Archive for category Uncategorized
Added a small fix for video cards that are so slow it takes the vidram metric more than 10,000 usecs to finish (by comparison, the PCjr takes about 4,000). This was necessary to add a russian system to the database that has some serious speed issues 🙂
As the title says, this is just a yearly update with newly-submitted systems. One interesting system is the “FrankenTandy”, a Tandy SL that had its CPU and crystal swapped out. For a system originally built on an 8086, it’s now faster than a 286.
New version released with a bugfix and more systems added. 242 systems total in the database, including some very odd beasts including a PCjr running an FPGA instead of a CPU, and an XT upgraded all the way to a 486.
For TOPBENCH’s 5th anniversary, I thought I would out the easter egg I snuck in around version 0.33: The Star Benchmark. In the 1990s, I always thought it would be cute to see how many 60Hz 3-D stars would be possible on a system, but I didn’t implement it until TOPBENCH. To see how many “stars” your system can produce, use “starbench” as the only command-line argument:
…and your system will display increasingly more and more 3-D stars until doing so would cause flicker or slowdown. After viewing the display a bit, hit a key and the number of stars your system could produce will be displayed. If the number is followed by “(maximum!)”, then congratulations, your system “wins”. (There is no prize for winning!)
Thanks to many helpful people, there are now 200+ systems in the database. Head to the downloads page to snag the newest version.
I found a way to work around 8254 (and clones) bugs that sometimes return 65535 if an interrupt occurs while trying to read values, so with that, I’d say that TOPBENCH is now officially a beta. Woohoo! Head to the Downloads area to snag it.
After a long coding session, the full tool is now in a state that I feel comfortable to release for testing. Head over to the downloads section to grab it.
After resuming coding, I’ve gotten as far as datastructure handling, a method of comparing systems against each other that is reliable, and data/file handling routines. I had forgotten how it is simultaneously fun and irritating to have to code every single thing yourself. Need to manage an in-memory database? Brush up on your balanced binary tree knowledge from college. Need to manipulate .INI files or export to .CSV? Guess what, you’re writing all that drudgery yourself. Ugh.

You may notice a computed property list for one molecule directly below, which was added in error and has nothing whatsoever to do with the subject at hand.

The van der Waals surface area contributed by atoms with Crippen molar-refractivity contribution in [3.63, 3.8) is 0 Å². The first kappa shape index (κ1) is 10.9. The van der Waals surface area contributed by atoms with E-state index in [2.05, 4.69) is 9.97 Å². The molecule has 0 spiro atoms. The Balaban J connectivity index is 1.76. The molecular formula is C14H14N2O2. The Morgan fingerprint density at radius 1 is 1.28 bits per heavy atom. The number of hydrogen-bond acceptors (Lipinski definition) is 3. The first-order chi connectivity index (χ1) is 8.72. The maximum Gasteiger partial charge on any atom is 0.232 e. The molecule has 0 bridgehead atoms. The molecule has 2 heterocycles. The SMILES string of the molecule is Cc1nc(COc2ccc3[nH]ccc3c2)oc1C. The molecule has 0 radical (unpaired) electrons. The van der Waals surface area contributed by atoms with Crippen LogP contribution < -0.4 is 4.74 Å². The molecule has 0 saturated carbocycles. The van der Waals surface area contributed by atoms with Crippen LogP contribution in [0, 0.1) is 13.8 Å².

In any case, I’ve got a console/text-only utility that can do all of the above, so I was able to import all 80+ contributed system entries into a single database, and it’s available on the Downloads page.
The next major chunks for me to write are the realtime benchmark/display portion and the ability to delete and edit systems in the database. After that’s done, all it needs is a halfway-decent interface, but that comes last.
I’ve begun development on the main utility, finally. I have eschewed any hopes of becoming a Turbo Vision master in less than a few months and will just throw a quick’n’dirty interface together to Get The Tool Out There. It will have full functionality, just not be as elegant behind the scenes and pretty in front of them. More in a few days.
While the main TOPBENCH full tool is not yet available, the helpful folks over at the Vintage Computer Forum have been helping me test the base metric code, and already some decades-old questions for me have been answered. Comparing (by hand, for now) over 50 submissions, I’ve been able to determine:
- Yes, a 386DX-40 was faster than a 486sx-25. (Who was faster was claimed by both sides at the same time, so it’s nice to finally know the truth.)
- A stock IBM PCjr is roughly half the speed of an original IBM PC. But you can double the PCjr’s speed by getting a memory expansion (the expanded memory does not have wait states), and you can double it further by replacing the 8088 with an NEC V20 CPU, and upgrading the crystal so that the system runs at 8MHz. So a fully-modded PCjr is twice as fast as a PC. (Wouldn’t it be incredible if we could do that with modern machines? $20 in parts and an afternoon, and your 3GHz Core i7 could now suddenly run at 6GHz?)
- Forgetting to turn the cache on in a 386DX machine could cut the system’s speed in half.
- Replacing CGA with VGA could, with fast VGA cards, increase graphics speed by 50%.
I hope to have an alpha version of the full tool ready in the next few weeks.